Talking about themselves, neither paints a pretty picture of the past.
Gene Scott fought drugs and lost, doing prison time 20 years ago in California. He’s been sober 19 years, runs his own Tacoma business.
Adrienne Scarcella was so caught up in methamphetamines she didn’t know she was pregnant, had her son taken away hours after his birth.
Both ran afoul of the law — and state Child Protective Services — and both could have staggered off into oblivion. What changed their lives for the better were the children each had and the drive to get them back.
On Friday at Wapato Park in Tacoma, Scott, Scarcella and their families will be among more than 60 people invited to a special party thrown by court-appointed special advocates.
It will be a celebration of those who fought their way to being the parents their children deserve — and for the children now reunited with a mother or father.
“I’m 61 and can’t afford to be,” joked Scott. “My ex-wife is the mother of my 9-year-old son and twin 6-year-old daughters, but she was still hooked on drugs. I thought she ought to have a place in their lives.”
A good motivation turned disastrous four years ago. The woman visited Scott’s home and did drugs. Though he says he did not do drugs, police arrested him after an altercation with his ex-wife, and he wound up doing 30 days in jail.
“My first day out of jail, I found my work van stolen, the electricity turned off and the kids gone,” Scott said. “The first thing I did was contact CPS to find out what I could do to get them back. It was heartbreaking, thinking I might lose them.”
Scott went through a year of domestic violence classes. A carpenter, he found a South Tacoma home in disrepair and contacted the owner. If Scott fixed it up to the point where he could move his family in, would the owner consider selling it to him? He would.
Scott was reunited with son Malachi and daughters Jean Ella and Jeanette. He also has a 26-year-old son, Jason, who has multiple sclerosis. They all now live in that house together. It’s a work in progress.
So is Scott.
“I’ve been a productive member of society for 20 years, and made a mistake letting my ex-wife visit the children,” he said. “Now, I drop them off at school at 8:30 a.m., pick them up at 3:30 p.m. I manage to find work, and I’m remodeling a house for a woman now.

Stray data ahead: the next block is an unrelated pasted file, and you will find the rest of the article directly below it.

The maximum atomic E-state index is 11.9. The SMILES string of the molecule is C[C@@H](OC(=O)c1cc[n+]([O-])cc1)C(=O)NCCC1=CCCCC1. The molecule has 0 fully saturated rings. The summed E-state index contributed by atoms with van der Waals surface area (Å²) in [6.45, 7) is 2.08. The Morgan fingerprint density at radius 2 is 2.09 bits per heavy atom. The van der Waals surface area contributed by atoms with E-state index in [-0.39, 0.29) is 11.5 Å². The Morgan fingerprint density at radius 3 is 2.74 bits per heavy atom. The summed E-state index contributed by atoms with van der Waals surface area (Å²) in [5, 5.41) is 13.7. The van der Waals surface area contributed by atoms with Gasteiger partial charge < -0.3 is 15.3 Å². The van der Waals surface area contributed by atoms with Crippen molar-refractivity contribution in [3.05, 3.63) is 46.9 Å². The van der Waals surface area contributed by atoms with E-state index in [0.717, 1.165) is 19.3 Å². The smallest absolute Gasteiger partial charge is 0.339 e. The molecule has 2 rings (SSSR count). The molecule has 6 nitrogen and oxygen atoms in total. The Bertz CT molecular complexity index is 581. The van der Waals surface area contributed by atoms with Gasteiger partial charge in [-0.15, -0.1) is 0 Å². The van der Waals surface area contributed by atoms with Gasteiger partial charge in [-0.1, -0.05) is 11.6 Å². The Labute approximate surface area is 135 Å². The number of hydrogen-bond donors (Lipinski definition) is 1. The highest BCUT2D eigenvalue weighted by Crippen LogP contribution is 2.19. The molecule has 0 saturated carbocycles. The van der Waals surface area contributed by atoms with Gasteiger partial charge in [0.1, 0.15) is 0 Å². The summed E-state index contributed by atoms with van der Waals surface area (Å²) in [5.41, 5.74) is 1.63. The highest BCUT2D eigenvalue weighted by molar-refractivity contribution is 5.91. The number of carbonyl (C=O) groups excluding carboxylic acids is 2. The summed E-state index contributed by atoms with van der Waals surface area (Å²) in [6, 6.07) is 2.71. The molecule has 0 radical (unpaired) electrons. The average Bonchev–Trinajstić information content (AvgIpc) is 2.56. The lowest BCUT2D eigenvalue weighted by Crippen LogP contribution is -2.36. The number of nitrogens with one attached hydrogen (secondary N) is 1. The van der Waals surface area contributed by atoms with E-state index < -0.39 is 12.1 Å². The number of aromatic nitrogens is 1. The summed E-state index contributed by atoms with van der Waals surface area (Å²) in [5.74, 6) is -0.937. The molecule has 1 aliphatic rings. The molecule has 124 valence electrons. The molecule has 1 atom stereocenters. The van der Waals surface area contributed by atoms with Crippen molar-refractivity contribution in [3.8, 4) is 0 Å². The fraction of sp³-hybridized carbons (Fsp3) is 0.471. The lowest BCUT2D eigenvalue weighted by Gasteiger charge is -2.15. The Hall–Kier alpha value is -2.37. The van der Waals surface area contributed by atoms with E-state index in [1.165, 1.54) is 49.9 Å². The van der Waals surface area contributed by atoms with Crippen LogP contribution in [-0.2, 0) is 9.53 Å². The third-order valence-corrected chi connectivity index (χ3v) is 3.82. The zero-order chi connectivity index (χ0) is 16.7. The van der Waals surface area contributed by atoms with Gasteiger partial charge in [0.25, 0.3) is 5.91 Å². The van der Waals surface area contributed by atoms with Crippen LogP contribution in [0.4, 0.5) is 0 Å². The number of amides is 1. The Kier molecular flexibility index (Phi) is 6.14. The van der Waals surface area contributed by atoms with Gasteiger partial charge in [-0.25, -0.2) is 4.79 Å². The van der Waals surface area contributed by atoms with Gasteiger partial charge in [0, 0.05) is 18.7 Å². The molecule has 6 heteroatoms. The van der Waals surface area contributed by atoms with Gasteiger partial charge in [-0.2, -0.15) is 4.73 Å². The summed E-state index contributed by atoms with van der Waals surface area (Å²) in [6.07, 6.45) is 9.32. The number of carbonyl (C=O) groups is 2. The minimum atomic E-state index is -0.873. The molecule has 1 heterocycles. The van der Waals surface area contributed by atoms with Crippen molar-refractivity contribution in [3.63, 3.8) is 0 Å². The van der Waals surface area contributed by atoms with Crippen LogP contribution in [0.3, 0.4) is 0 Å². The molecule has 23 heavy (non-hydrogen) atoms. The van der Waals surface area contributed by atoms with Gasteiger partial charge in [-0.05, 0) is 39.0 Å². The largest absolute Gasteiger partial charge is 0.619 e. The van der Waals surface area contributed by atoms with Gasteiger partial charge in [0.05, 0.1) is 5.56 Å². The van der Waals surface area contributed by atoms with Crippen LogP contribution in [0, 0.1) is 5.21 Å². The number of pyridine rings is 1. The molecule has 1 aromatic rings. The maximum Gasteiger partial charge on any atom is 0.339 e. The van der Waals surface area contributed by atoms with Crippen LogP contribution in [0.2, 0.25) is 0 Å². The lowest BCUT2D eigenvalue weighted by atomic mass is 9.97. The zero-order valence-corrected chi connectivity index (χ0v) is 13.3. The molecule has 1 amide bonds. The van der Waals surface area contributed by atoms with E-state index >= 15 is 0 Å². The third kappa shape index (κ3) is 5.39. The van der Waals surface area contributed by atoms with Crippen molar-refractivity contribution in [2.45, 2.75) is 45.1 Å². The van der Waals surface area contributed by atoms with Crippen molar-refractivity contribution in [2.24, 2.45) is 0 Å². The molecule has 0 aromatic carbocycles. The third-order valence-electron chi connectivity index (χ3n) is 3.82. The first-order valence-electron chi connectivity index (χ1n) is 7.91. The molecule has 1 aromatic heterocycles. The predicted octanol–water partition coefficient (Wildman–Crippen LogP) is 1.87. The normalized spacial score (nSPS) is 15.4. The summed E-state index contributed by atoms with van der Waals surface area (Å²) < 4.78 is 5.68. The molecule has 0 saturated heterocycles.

“I pay the rent, keep the power and water on, and I love my kids.”
Scarcella’s road back to motherhood was longer than what Scott endured. She probably had further to go.
“I’d moved to Tacoma from Kentucky, where I’d had a daughter, and I was homeless for two years,” she said. “I escaped into drugs. I didn’t think I could be a good enough mother.”
After giving birth to son Giahni in 2010, she told doctors about her drug history. CPS removed the child to a foster family, and Scarcella returned to drug use. Periodic attempts to go straight failed.
She was arrested for forgery and fraud. When those charges were dropped, she took it as a last opportunity to find herself.
“The Phoebe House took me in, got me off the streets and I went to inpatient counseling for 60 days,” she said. “I was treated for post-traumatic stress syndrome — I’d been raped years earlier.”
In September 2011, her attorney advised her to sign away her parental rights. Adrienne refused. She went back to school, is working toward becoming a veterinarian.
Last April, she was granted custody of Giahni and began a telephone relationship with her 10-year-old daughter in Kentucky.
“I got that piece of my heart back with Giahni,” said Scarcella, now 29. “We’re doing really well. He gives me purpose, makes everything worth it. I missed the first two years of his life, but we’re making up for that. He’s my life.”
Scott, Scarcella and the other success stories who will party Friday are the greatest hits of the folks at CPS. As probation counselor Janice Bridges said, they’re the result everyone hopes for.
“When the state gets temporary custody of children, by law, we work toward reunification of the family,” Bridges said. “It doesn’t always happen. When it does, it’s worth celebrating.”Larry LaRue: 253-597-8638 firstname.lastname@example.org blog.thenewstribune.com/larue